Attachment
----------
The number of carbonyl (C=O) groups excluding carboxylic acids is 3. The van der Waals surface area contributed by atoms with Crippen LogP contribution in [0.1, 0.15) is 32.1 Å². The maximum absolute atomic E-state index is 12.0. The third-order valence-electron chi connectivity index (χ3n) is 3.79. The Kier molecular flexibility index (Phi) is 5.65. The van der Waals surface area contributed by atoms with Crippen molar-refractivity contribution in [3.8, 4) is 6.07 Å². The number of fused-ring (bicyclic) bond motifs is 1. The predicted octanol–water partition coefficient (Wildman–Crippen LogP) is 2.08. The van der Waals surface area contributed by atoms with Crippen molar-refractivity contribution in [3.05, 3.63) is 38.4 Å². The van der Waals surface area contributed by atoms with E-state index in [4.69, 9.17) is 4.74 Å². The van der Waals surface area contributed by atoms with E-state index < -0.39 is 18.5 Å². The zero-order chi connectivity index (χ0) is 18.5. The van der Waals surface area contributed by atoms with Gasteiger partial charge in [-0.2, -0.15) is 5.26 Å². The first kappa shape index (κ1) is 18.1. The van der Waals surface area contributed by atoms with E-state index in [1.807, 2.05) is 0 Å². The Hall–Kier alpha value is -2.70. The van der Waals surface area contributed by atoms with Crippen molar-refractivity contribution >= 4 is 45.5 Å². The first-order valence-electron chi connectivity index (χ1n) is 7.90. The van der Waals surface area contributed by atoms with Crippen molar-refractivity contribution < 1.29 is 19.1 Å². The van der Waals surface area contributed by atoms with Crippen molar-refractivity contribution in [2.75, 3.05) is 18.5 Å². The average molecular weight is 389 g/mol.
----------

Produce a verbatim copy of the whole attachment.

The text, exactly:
The number of carbonyl (C=O) groups excluding carboxylic acids is 3. The van der Waals surface area contributed by atoms with Crippen LogP contribution in [0.1, 0.15) is 32.1 Å². The maximum absolute atomic E-state index is 12.0. The third-order valence-electron chi connectivity index (χ3n) is 3.79. The Kier molecular flexibility index (Phi) is 5.65. The van der Waals surface area contributed by atoms with Crippen molar-refractivity contribution in [3.8, 4) is 6.07 Å². The number of fused-ring (bicyclic) bond motifs is 1. The predicted octanol–water partition coefficient (Wildman–Crippen LogP) is 2.08. The van der Waals surface area contributed by atoms with Crippen molar-refractivity contribution in [3.05, 3.63) is 38.4 Å². The van der Waals surface area contributed by atoms with E-state index in [4.69, 9.17) is 4.74 Å². The van der Waals surface area contributed by atoms with E-state index < -0.39 is 18.5 Å². The zero-order chi connectivity index (χ0) is 18.5. The van der Waals surface area contributed by atoms with Gasteiger partial charge in [-0.2, -0.15) is 5.26 Å². The first kappa shape index (κ1) is 18.1. The van der Waals surface area contributed by atoms with E-state index in [1.807, 2.05) is 0 Å². The Hall–Kier alpha value is -2.70. The van der Waals surface area contributed by atoms with Crippen molar-refractivity contribution >= 4 is 45.5 Å². The first-order valence-electron chi connectivity index (χ1n) is 7.90. The van der Waals surface area contributed by atoms with Crippen molar-refractivity contribution < 1.29 is 19.1 Å². The van der Waals surface area contributed by atoms with Crippen molar-refractivity contribution in [2.75, 3.05) is 18.5 Å². The average molecular weight is 389 g/mol.